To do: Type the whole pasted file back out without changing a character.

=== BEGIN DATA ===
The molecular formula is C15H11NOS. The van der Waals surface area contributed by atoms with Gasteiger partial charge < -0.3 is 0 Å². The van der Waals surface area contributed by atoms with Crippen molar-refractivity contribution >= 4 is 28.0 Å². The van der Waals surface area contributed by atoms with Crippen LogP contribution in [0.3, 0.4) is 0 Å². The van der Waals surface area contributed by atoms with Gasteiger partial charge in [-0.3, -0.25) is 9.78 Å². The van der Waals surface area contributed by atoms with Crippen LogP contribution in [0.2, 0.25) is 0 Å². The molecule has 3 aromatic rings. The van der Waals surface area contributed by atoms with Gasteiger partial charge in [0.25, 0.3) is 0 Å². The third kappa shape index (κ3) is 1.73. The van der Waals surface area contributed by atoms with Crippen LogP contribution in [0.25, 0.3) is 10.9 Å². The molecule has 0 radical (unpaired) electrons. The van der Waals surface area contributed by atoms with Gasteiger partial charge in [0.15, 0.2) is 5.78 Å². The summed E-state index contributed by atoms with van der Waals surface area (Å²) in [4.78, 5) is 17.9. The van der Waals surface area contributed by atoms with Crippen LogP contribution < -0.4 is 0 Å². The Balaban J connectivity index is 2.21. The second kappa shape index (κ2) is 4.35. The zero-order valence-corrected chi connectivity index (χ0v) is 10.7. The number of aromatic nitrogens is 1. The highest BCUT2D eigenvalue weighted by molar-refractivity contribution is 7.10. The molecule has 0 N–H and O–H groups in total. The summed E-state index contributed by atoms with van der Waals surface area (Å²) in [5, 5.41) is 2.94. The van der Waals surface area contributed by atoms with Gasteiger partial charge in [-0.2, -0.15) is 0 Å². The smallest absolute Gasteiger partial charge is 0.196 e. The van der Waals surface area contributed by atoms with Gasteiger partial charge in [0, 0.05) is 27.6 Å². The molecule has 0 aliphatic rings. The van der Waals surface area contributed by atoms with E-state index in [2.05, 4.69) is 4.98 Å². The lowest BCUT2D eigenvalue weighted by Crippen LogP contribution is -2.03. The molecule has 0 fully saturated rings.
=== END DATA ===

The molecular formula is C15H11NOS. The van der Waals surface area contributed by atoms with Gasteiger partial charge < -0.3 is 0 Å². The van der Waals surface area contributed by atoms with Crippen molar-refractivity contribution >= 4 is 28.0 Å². The van der Waals surface area contributed by atoms with Crippen LogP contribution in [0.3, 0.4) is 0 Å². The van der Waals surface area contributed by atoms with Gasteiger partial charge in [-0.3, -0.25) is 9.78 Å². The van der Waals surface area contributed by atoms with Crippen LogP contribution in [0.2, 0.25) is 0 Å². The molecule has 3 aromatic rings. The van der Waals surface area contributed by atoms with Gasteiger partial charge in [0.25, 0.3) is 0 Å². The third kappa shape index (κ3) is 1.73. The van der Waals surface area contributed by atoms with Crippen LogP contribution in [0.25, 0.3) is 10.9 Å². The molecule has 0 radical (unpaired) electrons. The van der Waals surface area contributed by atoms with Gasteiger partial charge in [0.15, 0.2) is 5.78 Å². The summed E-state index contributed by atoms with van der Waals surface area (Å²) in [4.78, 5) is 17.9. The van der Waals surface area contributed by atoms with Crippen LogP contribution < -0.4 is 0 Å². The Balaban J connectivity index is 2.21. The second kappa shape index (κ2) is 4.35. The zero-order valence-corrected chi connectivity index (χ0v) is 10.7. The number of aromatic nitrogens is 1. The highest BCUT2D eigenvalue weighted by molar-refractivity contribution is 7.10. The molecule has 0 N–H and O–H groups in total. The summed E-state index contributed by atoms with van der Waals surface area (Å²) in [5, 5.41) is 2.94. The van der Waals surface area contributed by atoms with Gasteiger partial charge in [-0.2, -0.15) is 0 Å². The smallest absolute Gasteiger partial charge is 0.196 e. The van der Waals surface area contributed by atoms with Gasteiger partial charge in [0, 0.05) is 27.6 Å². The molecule has 0 aliphatic rings. The van der Waals surface area contributed by atoms with E-state index in [2.05, 4.69) is 4.98 Å². The lowest BCUT2D eigenvalue weighted by Crippen LogP contribution is -2.03. The molecule has 0 fully saturated rings.